The Skylark Project was the result of the desire to commence a program
of Upper Atmosphere research.
D.I. Dawton produced detailed performance for a single-stage vehicle which
was to be capable of carrying approximately 45 Kg of instruments to heights
in excess of 150 Km. His design relied on a then hypothetical motor which
had to produce 50 KN thrust for at least 30 seconds (Isp of approx 1590 KNs).
This hypothetical motor was to be developed from an existing one. It was to
have a diameter of 44 cm, but was to be 3 times as long and utilize a
The main decisions on the size, weight and configuration of the rocket
required for the research was made in mid-1955.
Initially the rocket was known as the CTV5 Series III which was the last of
the aptly named Test Vehicles.
The structural design of the rocket head and fins was relatively easy due to
the large weight of the rocket (approx total 1170 Kg, Motor (full) 1020 (empty)
By early 1956 and after some gentle persuasion official agreement was given
to rename the vehicle from CTV5 Series III to the more commonly used nickname
The first Skylark design consisted of a single stage which utilized a Raven
solid rocket motor. The rocket had a diameter of 44 cm at its thickest point
and stood approximately 7.5 m high (depending on the payload instrumentation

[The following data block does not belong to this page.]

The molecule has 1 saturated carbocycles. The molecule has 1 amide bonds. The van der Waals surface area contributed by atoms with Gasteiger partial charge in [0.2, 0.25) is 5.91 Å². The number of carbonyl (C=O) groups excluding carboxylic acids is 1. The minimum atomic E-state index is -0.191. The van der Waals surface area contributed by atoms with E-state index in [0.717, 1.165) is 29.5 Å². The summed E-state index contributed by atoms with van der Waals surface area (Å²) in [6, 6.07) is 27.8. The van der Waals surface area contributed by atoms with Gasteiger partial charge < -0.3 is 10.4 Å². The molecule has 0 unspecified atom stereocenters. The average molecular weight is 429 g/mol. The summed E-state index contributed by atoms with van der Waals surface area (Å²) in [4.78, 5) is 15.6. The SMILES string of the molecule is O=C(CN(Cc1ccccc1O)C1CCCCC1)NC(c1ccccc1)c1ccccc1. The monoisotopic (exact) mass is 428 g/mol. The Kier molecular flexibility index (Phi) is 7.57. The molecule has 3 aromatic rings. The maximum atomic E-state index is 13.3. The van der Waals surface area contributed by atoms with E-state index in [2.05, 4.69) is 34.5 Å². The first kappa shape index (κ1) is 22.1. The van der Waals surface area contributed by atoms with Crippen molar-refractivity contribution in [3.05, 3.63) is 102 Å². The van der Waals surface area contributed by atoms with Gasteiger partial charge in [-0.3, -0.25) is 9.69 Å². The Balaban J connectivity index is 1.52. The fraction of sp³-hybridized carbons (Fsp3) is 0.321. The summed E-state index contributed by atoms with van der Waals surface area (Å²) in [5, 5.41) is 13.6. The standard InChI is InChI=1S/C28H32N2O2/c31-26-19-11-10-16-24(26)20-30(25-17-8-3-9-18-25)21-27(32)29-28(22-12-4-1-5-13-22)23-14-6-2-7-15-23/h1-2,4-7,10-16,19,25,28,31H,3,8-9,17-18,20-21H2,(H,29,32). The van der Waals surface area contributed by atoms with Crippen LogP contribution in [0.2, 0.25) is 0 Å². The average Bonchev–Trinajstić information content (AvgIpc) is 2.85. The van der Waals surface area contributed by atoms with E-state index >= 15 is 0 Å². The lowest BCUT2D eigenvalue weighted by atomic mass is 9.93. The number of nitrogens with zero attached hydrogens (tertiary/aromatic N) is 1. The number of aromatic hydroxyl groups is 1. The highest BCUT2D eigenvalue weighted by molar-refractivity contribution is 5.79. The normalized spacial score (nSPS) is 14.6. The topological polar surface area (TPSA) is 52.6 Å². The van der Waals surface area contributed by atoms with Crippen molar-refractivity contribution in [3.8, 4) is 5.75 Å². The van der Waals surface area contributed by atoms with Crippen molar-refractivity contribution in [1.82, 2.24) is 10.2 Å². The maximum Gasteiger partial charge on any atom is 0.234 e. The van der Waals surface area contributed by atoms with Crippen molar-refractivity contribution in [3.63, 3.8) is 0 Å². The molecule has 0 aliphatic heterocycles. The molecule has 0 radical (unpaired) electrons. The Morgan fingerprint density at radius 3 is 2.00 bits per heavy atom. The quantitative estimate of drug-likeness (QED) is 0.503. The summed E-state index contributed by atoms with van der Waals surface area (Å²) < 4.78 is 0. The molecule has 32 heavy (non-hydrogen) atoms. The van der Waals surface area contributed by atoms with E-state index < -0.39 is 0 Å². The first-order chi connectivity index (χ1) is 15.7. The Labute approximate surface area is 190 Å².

Skylark rockets were single stage until April 1960 when the Skylark was
converted to a two stage launch vehicle. The original Skylark became the
second stage and a quick burning Cuckoo motor became the first stage.
After February 1968, the Cuckoo was slowly replaced by the more powerful
The skylark was unguided in flight. It was basically 'pointed' by small
adjustments made to the launch tower and the prevailing wind conditions
at the time of the launch.
Even though the skylark had a substantial fin configuration, they did
not provide aerodynamic stability until the vehicle reached a certain speed.
This meant that the launch tower for skylark had to guide/stabilize the
vehicle until it reached the required speed. This explains the size of the
launch tower (30 m).
Sadly the Skylark launch vehicle is no longer in use at Woomera.
However, It is
still launched from the
Andoya (Norway) rocket ranges.
- Skylark 10A
- Skylark 7
- Skylark 11
- Skylark 12
|Period of Use:
||1957 - ????
||45 - 68 Kg